Free: The End of The Human Condition—The Ascent of Humanity
The Two Refinement Mechanisms
There are two main mechanisms or tools for the refinement and development of the integration of matter — of learning ‘Godliness’. These are, first, ‘natural selection’ of arrangements of matter or information and, following this, mental (or intellectual or brain or mind) selection of information. In the past we have evasively referred to these mechanisms as ‘biological’ and ‘cultural’ evolution.Page 104 of
2(a) Genetic Refinement of the
Integration of Matter
Initially information refinement proceeded by chance. Random formations of molecules occurred and were destroyed. The information represented by each arrangement or system of matter was confined to itself. This random selection of information was dramatically improved upon with the advent of reproduction of information, DNA replication. The property of replication of the macro-molecule called DNA (deoxyribonucleic acid) turned a brief lifetime into a relatively indefinite one. Replication allowed DNA to defy breakdown in spite of its instability. If the DNA molecule replicated, as it could do, before breaking down and if, in turn, some of the offspring or replicates similarly replicated before they broke down and so on, an idea for a particular arrangement of matter could survive in spite of the instability, the short lifetime, of any example of that arrangement. DNA could cheat instability. Further, if the replicates occasionally varied slightly in their arrangement and properties the process of natural selection would gradually refine surviving down to an art. This is what science tells us did happen. DNA was able to make a business of defying entropy. With its advent, the development of greater stability and order of matter became purposeful.
This property of replication or duplication (called ‘reproduction’ in single-celled organisms and ‘growth’ in multicellular organisms), which had the effect of turning a brief lifetime into a relatively indefinite one, was the advent of what we call ‘life’. (Although this is now an unnecessaryExplains Life demarcation in the story of development. Life or lifetime existed before this in all systems of matter, even those below the development level of DNA, but the systems were either relatively simple in the variety of matter involved — simple molecules — or relatively unrefined in their ability to develop the order of matter — for instance, they couldn’tPage 105 of
Print Edition replicate). With reproduction, the earliest form of which was asexual, came generations.
DNA is actually a very complex crystal. Crystal molecules abound (common salt, sodium chloride, is one) and, in a suitable nutrient, they all have the property of reproduction (of growing their structure from their structure). However, being much simpler than DNA (having far less variety of elements within their molecules) and therefore having little or no potential for adaption/refinement, all the other known crystal forms are much inferior to DNA in their development potential.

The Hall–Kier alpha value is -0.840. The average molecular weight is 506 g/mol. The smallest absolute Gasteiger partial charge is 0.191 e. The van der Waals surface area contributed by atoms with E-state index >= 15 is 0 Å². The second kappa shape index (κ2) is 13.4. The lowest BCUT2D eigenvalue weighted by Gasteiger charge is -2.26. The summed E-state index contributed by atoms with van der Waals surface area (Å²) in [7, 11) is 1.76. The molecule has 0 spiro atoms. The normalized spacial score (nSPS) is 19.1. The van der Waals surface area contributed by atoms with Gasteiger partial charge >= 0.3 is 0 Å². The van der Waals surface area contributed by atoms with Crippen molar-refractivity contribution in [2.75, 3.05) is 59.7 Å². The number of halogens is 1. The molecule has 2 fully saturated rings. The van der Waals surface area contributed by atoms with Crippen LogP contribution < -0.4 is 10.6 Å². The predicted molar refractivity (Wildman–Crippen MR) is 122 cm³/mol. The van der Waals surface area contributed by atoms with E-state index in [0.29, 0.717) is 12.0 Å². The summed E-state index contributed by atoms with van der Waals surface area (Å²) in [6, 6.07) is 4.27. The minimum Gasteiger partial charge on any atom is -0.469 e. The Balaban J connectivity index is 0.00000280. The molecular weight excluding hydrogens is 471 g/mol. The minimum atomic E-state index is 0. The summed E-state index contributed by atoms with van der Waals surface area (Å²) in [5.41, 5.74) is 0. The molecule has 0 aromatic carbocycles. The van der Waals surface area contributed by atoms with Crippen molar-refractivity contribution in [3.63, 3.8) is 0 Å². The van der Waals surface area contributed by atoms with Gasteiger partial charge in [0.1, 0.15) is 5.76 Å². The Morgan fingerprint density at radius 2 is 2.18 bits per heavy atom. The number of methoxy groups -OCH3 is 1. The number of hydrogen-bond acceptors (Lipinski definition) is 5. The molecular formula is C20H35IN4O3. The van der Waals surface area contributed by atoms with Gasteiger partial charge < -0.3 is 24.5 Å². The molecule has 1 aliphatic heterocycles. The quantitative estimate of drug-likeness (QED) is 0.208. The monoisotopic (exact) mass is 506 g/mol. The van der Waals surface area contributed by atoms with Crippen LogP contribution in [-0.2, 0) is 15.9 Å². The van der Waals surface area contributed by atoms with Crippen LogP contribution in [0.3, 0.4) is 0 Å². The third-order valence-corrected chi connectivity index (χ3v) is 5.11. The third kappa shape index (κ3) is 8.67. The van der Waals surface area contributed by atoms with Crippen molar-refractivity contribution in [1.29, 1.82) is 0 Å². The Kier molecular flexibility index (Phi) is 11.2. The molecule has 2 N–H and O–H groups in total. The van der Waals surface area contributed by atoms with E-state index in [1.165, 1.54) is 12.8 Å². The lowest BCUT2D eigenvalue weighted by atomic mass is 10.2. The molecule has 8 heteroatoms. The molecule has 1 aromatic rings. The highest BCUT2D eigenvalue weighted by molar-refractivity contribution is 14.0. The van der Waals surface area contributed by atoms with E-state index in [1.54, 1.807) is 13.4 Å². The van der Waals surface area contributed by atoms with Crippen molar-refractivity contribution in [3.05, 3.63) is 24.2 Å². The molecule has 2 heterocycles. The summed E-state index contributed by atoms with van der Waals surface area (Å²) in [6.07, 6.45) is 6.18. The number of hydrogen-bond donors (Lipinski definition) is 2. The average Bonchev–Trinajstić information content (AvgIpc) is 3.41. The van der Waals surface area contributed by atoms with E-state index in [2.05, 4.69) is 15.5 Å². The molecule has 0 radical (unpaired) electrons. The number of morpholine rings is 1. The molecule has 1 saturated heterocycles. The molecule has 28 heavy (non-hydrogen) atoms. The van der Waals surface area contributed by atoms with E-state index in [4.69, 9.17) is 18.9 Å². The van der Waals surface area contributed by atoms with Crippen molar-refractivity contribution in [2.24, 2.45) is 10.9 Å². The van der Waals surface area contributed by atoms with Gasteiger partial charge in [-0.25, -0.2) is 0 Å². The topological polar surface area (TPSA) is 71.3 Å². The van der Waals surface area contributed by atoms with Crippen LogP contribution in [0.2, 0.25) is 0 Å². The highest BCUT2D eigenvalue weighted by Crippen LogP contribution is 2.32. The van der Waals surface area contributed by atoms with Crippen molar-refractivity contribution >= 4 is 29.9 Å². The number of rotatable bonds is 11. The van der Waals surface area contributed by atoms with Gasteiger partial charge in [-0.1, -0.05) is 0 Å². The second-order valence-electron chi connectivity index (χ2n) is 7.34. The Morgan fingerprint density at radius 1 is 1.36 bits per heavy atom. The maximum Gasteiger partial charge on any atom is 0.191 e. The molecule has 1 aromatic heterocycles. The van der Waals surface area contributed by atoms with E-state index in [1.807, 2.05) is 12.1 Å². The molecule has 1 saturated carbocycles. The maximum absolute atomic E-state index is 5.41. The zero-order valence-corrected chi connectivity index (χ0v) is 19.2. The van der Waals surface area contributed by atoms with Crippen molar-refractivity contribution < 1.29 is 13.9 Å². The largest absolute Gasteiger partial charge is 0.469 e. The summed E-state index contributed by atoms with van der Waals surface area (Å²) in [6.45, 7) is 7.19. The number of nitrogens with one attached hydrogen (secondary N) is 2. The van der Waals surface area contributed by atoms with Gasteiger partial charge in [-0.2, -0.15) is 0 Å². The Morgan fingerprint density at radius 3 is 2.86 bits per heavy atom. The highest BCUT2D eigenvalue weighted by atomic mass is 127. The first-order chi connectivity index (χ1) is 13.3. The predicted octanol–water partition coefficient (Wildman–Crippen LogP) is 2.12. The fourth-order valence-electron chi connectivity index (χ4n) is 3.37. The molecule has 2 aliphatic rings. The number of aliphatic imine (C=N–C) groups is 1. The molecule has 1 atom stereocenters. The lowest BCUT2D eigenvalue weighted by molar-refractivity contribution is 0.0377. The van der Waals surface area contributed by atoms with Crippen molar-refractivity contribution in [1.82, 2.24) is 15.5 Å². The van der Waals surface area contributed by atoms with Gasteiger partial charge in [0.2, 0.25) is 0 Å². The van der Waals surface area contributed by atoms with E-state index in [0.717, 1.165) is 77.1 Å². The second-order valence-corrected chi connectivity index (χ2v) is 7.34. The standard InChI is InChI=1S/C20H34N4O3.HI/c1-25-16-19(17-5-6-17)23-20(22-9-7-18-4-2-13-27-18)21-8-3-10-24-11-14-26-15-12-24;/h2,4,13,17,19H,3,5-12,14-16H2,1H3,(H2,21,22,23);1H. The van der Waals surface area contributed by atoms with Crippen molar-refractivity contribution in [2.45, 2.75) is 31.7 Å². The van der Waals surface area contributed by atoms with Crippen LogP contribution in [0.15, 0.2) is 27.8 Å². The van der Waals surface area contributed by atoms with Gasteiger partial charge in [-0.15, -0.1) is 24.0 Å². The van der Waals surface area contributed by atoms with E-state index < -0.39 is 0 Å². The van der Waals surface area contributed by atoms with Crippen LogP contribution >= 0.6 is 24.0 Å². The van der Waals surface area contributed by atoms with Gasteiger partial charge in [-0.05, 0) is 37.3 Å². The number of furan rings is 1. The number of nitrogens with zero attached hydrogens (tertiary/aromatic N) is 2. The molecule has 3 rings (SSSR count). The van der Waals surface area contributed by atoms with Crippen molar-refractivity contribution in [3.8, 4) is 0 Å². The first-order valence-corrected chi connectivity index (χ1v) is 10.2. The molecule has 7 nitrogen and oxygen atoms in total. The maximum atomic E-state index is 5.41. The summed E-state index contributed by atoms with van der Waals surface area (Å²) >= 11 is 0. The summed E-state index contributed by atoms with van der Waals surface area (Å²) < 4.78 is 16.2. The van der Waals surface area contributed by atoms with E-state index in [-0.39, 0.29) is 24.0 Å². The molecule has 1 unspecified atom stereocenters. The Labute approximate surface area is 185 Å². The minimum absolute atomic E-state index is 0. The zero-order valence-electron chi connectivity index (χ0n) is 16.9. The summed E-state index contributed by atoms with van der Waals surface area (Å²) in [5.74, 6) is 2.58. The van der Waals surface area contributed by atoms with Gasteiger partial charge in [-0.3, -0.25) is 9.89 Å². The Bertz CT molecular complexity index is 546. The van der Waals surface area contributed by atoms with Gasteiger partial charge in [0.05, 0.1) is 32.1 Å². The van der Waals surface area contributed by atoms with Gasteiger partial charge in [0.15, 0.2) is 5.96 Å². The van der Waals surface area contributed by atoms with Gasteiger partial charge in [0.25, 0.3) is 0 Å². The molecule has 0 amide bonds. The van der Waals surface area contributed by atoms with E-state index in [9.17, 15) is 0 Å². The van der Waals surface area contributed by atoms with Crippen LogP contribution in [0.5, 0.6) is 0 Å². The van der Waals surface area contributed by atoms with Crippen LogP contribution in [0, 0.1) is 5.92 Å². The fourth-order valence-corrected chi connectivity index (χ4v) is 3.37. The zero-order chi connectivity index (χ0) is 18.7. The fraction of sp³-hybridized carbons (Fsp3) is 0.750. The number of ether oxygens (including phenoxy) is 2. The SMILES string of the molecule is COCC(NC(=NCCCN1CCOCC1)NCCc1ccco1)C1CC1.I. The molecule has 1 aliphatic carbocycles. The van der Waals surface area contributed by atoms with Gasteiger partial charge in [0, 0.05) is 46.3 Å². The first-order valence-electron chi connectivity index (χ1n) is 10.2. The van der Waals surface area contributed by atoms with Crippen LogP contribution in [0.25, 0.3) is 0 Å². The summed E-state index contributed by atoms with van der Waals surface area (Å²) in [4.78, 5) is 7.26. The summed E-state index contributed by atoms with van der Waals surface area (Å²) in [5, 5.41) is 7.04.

Biologists think that the strips of DNA (or its prototype) which were the first replicating organisms would have been similar to today’s viruses except that they would have possessed the necessary enzymes or catalysts for their reproduction. (Viruses can only exist within living cells where they use the cell’s enzymes to reproduce themselves.) From this early virus-like organism natural selection proceeded to develop all the forms of ‘life’ that we now have on earth. Very briefly, this development involved refining single cells, integrating them to form multicellular plants and animals then integrating the multicellular animals. (For a relatively unevasive biological analysis of what happened in the step from molecules to single-celled organisms see Chapter 6 of the book Darwin to DNA, Molecules to Humanity by G. Stebbins, 1982.)
To describe what happens with DNA replication in a slightly different way. Reproduction of information involves separating the information from the matter. An individual DNA molecule might not survive but the ‘plan’ or ‘blueprint’ which details the way in which the matter is arranged within that molecule, that is, its information, carries on or survives in its replicates. At a more developed (what we used to term ‘evolved’) level, a zebra might die but the ‘idea’ or system that is the zebra species survives, maintains its stability, although modified or refined by the loss of the individual. So the benefit of this separation of information from matter was that it allowed information to be modified or refined. It allowed an arrangement of a system of matterPage 106 of
Print Edition to adapt to the present and thus persist in time and where possible grow in size. It allowed an arrangement of matter (information) to develop.
At first reproduction was asexual. It became sexual because the mixing of genes in mating contributed extra variety to select from, which speeded up refinement considerably.
The ‘natural selection’ of arrangements for their stability or durability can also be called ‘genetic learning’ or genetic refinement since the information is recorded on the genes.